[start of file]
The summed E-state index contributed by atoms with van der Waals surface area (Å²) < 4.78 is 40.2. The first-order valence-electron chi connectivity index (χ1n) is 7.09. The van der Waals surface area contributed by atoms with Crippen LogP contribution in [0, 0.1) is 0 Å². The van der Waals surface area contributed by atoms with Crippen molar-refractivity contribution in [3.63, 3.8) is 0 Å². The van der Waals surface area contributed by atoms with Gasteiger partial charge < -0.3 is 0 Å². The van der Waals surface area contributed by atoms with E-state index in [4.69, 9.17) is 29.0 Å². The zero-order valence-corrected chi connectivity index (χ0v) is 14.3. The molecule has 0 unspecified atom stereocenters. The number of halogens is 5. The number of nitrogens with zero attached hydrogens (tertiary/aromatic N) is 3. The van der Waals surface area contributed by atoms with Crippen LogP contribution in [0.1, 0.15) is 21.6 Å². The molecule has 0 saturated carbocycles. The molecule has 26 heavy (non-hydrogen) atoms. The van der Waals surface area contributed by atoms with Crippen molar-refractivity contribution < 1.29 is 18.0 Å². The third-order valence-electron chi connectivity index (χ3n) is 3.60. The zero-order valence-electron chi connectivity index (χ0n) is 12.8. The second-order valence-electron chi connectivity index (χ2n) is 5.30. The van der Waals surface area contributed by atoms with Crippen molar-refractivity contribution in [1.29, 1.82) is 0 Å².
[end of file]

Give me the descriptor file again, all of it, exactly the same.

The summed E-state index contributed by atoms with van der Waals surface area (Å²) < 4.78 is 40.2. The first-order valence-electron chi connectivity index (χ1n) is 7.09. The van der Waals surface area contributed by atoms with Crippen LogP contribution in [0, 0.1) is 0 Å². The van der Waals surface area contributed by atoms with Crippen molar-refractivity contribution in [3.63, 3.8) is 0 Å². The van der Waals surface area contributed by atoms with Gasteiger partial charge < -0.3 is 0 Å². The van der Waals surface area contributed by atoms with E-state index in [4.69, 9.17) is 29.0 Å². The zero-order valence-corrected chi connectivity index (χ0v) is 14.3. The molecule has 0 unspecified atom stereocenters. The number of halogens is 5. The number of nitrogens with zero attached hydrogens (tertiary/aromatic N) is 3. The van der Waals surface area contributed by atoms with Crippen LogP contribution in [0.1, 0.15) is 21.6 Å². The molecule has 0 saturated carbocycles. The molecule has 26 heavy (non-hydrogen) atoms. The van der Waals surface area contributed by atoms with Crippen molar-refractivity contribution < 1.29 is 18.0 Å². The third-order valence-electron chi connectivity index (χ3n) is 3.60. The zero-order valence-electron chi connectivity index (χ0n) is 12.8. The second-order valence-electron chi connectivity index (χ2n) is 5.30. The van der Waals surface area contributed by atoms with Crippen molar-refractivity contribution in [1.29, 1.82) is 0 Å².